Grate the sharp white cheddar and sharp yellow cheddar cheeses together in a bowl. Do not buy pre-grated cheese, as these cheeses come with a waxy coating on the outside and will not melt as well (or taste as good). Throw remaining ingredients into bowl, and blend gently with a spatula, forks, spoons, or whatever you have on hand. Keep refrigerated until ready to use. Leftover pimento cheese is delicious on crackers, veggies, burgers, sandwiches, pretzels, etc.

*Adjust amount of cream cheese and mayonnaise to suit your personal preference. If you prefer a creamier and tangier cheese use slighly less mayo and 2 ounces cream cheese.

Grilled Pimento Cheese, Bacon and Egg Sandwich
Makes 1 sandwich (double, triple, quadruple as needed)

2 pieces cooked bacon
2 large eggs
1 tablespoon milk
2 slices sourdough bread
1/8 cup pimento cheese
Salt and pepper for taste
Butter for the bread

Cook bacon in pan or in oven until crispy. Spread one side of each piece of bread lightly with softened butter. On the non-buttered side of one slide, spread a generous layer of pimento cheese, it should be about a 1/2-inch thick. Break bacon slices in half an set on top of pimento cheese. You can also crumble the bacon on top if you want to make sure to have it in every bite (or bacon lattice it if it's that kind of a day!).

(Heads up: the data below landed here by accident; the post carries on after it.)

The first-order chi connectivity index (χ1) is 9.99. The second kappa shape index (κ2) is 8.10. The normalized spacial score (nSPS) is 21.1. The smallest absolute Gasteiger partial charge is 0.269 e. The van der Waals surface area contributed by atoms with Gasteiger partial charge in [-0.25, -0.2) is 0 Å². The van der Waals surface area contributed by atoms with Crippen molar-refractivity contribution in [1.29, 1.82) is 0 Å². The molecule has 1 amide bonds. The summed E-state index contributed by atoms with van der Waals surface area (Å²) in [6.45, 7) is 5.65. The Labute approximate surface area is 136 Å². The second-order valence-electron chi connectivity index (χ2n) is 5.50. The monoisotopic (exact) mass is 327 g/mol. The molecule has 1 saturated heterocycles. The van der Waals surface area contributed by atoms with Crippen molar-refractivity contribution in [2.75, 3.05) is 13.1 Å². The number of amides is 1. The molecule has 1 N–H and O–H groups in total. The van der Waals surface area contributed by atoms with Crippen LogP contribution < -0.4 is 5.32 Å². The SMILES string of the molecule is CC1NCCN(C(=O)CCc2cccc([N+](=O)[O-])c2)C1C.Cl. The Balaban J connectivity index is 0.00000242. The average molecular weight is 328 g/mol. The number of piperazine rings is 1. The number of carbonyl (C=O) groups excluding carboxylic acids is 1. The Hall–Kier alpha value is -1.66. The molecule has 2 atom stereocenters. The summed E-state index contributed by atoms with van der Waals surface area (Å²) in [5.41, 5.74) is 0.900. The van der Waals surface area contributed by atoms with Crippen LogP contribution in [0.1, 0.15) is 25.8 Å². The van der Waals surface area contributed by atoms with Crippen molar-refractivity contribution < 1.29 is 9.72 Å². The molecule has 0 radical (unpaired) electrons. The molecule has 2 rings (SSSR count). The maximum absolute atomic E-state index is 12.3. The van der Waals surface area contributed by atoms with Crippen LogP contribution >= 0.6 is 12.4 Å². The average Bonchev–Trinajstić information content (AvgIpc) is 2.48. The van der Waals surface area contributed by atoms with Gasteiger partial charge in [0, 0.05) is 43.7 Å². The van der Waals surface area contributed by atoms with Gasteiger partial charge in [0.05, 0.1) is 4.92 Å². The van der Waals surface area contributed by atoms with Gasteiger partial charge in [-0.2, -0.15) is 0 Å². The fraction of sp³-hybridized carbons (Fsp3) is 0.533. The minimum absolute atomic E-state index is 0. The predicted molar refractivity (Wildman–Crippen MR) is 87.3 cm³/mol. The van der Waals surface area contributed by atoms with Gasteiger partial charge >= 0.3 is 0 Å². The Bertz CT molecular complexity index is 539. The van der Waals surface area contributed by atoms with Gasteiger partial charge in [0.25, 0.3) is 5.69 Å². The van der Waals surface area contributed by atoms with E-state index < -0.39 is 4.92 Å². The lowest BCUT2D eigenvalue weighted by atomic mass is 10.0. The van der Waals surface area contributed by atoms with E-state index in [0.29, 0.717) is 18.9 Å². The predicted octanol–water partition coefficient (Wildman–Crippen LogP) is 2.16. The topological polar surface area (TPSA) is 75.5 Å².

In a nonstick skillet, melt a small amount of butter. Whisk eggs and milk with a fork until combined, then add a dash of salt and pepper. Pour into pan over medium-low heat. Stir with a heatproof spatula until small curds begin to form, increase heat to medium high. Begin to fold the eggs over themselves until they are still soft, but fully cooked and no liquid remains. This will happen VERY quickly, so make sure not to overcook. Remove eggs immediately and place on top of the pimento cheese and bacon slice of bread. The key is to start with a pan that is the right temperature and not take your eyes off of the eggs while cooking. This will give you a flavorful, soft scrambled egg.

Place the remaining slice of bread on top, butter side up, and add to the pan over medium heat. Slightly press down to make sure the ingredients come together without compressing them too much. Flip once sides are lightly brown. Cut in half and enjoy! Keep napkins nearby.

*Note: To make a fried egg sandwhich, everything is the same except for you spread a thin layer of mustard on the bread instead of pimento cheese. Then you can top with your choice of cheese, bacon or ham, and a fried egg. Throw in a pan and lightly brown on each side. This works well with the soft scrambled eggs, too, but I wouldn't recommend swapping fried for scrambled on the pimento cheese version.